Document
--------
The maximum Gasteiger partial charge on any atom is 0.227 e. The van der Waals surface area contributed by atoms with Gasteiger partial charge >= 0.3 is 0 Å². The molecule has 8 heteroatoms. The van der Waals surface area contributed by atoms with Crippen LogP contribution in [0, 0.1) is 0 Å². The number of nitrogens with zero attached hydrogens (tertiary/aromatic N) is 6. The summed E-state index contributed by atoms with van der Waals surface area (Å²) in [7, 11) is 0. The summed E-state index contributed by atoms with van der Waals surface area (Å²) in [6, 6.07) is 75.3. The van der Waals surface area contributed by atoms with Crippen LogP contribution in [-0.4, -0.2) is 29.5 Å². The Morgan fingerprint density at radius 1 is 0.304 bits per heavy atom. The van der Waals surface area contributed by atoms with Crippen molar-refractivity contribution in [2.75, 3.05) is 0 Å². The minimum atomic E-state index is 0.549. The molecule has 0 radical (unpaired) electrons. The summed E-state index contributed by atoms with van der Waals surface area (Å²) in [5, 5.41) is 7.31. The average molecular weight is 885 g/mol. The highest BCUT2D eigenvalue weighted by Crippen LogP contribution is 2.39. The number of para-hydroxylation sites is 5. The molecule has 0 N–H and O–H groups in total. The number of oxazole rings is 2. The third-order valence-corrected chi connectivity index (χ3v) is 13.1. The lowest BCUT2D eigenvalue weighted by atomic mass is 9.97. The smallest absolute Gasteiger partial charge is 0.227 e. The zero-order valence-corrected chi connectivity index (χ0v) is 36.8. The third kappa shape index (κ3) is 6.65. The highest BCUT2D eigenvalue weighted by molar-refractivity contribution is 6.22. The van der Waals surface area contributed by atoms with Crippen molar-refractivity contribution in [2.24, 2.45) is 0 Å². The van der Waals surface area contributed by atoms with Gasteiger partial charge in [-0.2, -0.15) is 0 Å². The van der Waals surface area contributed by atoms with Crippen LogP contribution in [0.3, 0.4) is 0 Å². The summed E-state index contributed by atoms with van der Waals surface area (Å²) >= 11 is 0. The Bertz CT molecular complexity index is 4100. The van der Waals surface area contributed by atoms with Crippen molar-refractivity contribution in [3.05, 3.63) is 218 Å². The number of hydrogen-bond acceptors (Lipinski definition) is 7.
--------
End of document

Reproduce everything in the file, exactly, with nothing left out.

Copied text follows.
The maximum Gasteiger partial charge on any atom is 0.227 e. The van der Waals surface area contributed by atoms with Gasteiger partial charge >= 0.3 is 0 Å². The molecule has 8 heteroatoms. The van der Waals surface area contributed by atoms with Crippen LogP contribution in [0, 0.1) is 0 Å². The number of nitrogens with zero attached hydrogens (tertiary/aromatic N) is 6. The summed E-state index contributed by atoms with van der Waals surface area (Å²) in [7, 11) is 0. The summed E-state index contributed by atoms with van der Waals surface area (Å²) in [6, 6.07) is 75.3. The van der Waals surface area contributed by atoms with Crippen LogP contribution in [-0.4, -0.2) is 29.5 Å². The Morgan fingerprint density at radius 1 is 0.304 bits per heavy atom. The van der Waals surface area contributed by atoms with Crippen molar-refractivity contribution in [2.75, 3.05) is 0 Å². The minimum atomic E-state index is 0.549. The molecule has 0 radical (unpaired) electrons. The summed E-state index contributed by atoms with van der Waals surface area (Å²) in [5, 5.41) is 7.31. The average molecular weight is 885 g/mol. The highest BCUT2D eigenvalue weighted by Crippen LogP contribution is 2.39. The number of para-hydroxylation sites is 5. The molecule has 0 N–H and O–H groups in total. The number of oxazole rings is 2. The third-order valence-corrected chi connectivity index (χ3v) is 13.1. The lowest BCUT2D eigenvalue weighted by atomic mass is 9.97. The smallest absolute Gasteiger partial charge is 0.227 e. The zero-order valence-corrected chi connectivity index (χ0v) is 36.8. The third kappa shape index (κ3) is 6.65. The highest BCUT2D eigenvalue weighted by molar-refractivity contribution is 6.22. The van der Waals surface area contributed by atoms with Crippen molar-refractivity contribution in [2.24, 2.45) is 0 Å². The van der Waals surface area contributed by atoms with Gasteiger partial charge in [-0.2, -0.15) is 0 Å². The van der Waals surface area contributed by atoms with Crippen LogP contribution in [0.3, 0.4) is 0 Å². The summed E-state index contributed by atoms with van der Waals surface area (Å²) >= 11 is 0. The Bertz CT molecular complexity index is 4100. The van der Waals surface area contributed by atoms with Crippen molar-refractivity contribution in [3.05, 3.63) is 218 Å². The number of hydrogen-bond acceptors (Lipinski definition) is 7.